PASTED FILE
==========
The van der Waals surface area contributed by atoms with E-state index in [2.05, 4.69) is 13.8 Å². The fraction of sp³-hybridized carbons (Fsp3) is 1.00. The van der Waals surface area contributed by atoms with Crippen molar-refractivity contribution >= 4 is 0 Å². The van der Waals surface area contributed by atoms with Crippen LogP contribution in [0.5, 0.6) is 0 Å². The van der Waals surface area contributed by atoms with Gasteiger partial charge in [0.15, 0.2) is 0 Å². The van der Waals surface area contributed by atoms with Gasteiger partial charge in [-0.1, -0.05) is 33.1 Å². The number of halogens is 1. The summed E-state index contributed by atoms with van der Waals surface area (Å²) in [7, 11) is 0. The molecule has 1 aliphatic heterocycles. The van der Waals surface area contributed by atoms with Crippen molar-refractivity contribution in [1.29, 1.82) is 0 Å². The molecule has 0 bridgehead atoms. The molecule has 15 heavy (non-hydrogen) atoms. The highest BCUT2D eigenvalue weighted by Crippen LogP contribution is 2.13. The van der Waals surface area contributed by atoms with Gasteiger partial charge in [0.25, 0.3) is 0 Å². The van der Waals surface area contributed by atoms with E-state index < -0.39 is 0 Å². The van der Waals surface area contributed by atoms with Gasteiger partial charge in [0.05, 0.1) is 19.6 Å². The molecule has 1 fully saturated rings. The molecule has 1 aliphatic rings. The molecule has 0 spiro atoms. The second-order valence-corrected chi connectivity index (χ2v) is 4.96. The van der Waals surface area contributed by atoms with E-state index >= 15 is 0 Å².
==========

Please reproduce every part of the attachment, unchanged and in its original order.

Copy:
The van der Waals surface area contributed by atoms with E-state index in [2.05, 4.69) is 13.8 Å². The fraction of sp³-hybridized carbons (Fsp3) is 1.00. The van der Waals surface area contributed by atoms with Crippen molar-refractivity contribution >= 4 is 0 Å². The van der Waals surface area contributed by atoms with Crippen LogP contribution in [0.5, 0.6) is 0 Å². The van der Waals surface area contributed by atoms with Gasteiger partial charge in [0.15, 0.2) is 0 Å². The van der Waals surface area contributed by atoms with Gasteiger partial charge in [-0.1, -0.05) is 33.1 Å². The number of halogens is 1. The summed E-state index contributed by atoms with van der Waals surface area (Å²) in [7, 11) is 0. The molecule has 1 aliphatic heterocycles. The van der Waals surface area contributed by atoms with Crippen molar-refractivity contribution in [1.29, 1.82) is 0 Å². The molecule has 0 bridgehead atoms. The molecule has 15 heavy (non-hydrogen) atoms. The highest BCUT2D eigenvalue weighted by Crippen LogP contribution is 2.13. The van der Waals surface area contributed by atoms with Gasteiger partial charge in [0.25, 0.3) is 0 Å². The van der Waals surface area contributed by atoms with E-state index < -0.39 is 0 Å². The van der Waals surface area contributed by atoms with Gasteiger partial charge in [0.05, 0.1) is 19.6 Å². The molecule has 1 fully saturated rings. The molecule has 1 aliphatic rings. The molecule has 0 spiro atoms. The second-order valence-corrected chi connectivity index (χ2v) is 4.96. The van der Waals surface area contributed by atoms with E-state index >= 15 is 0 Å².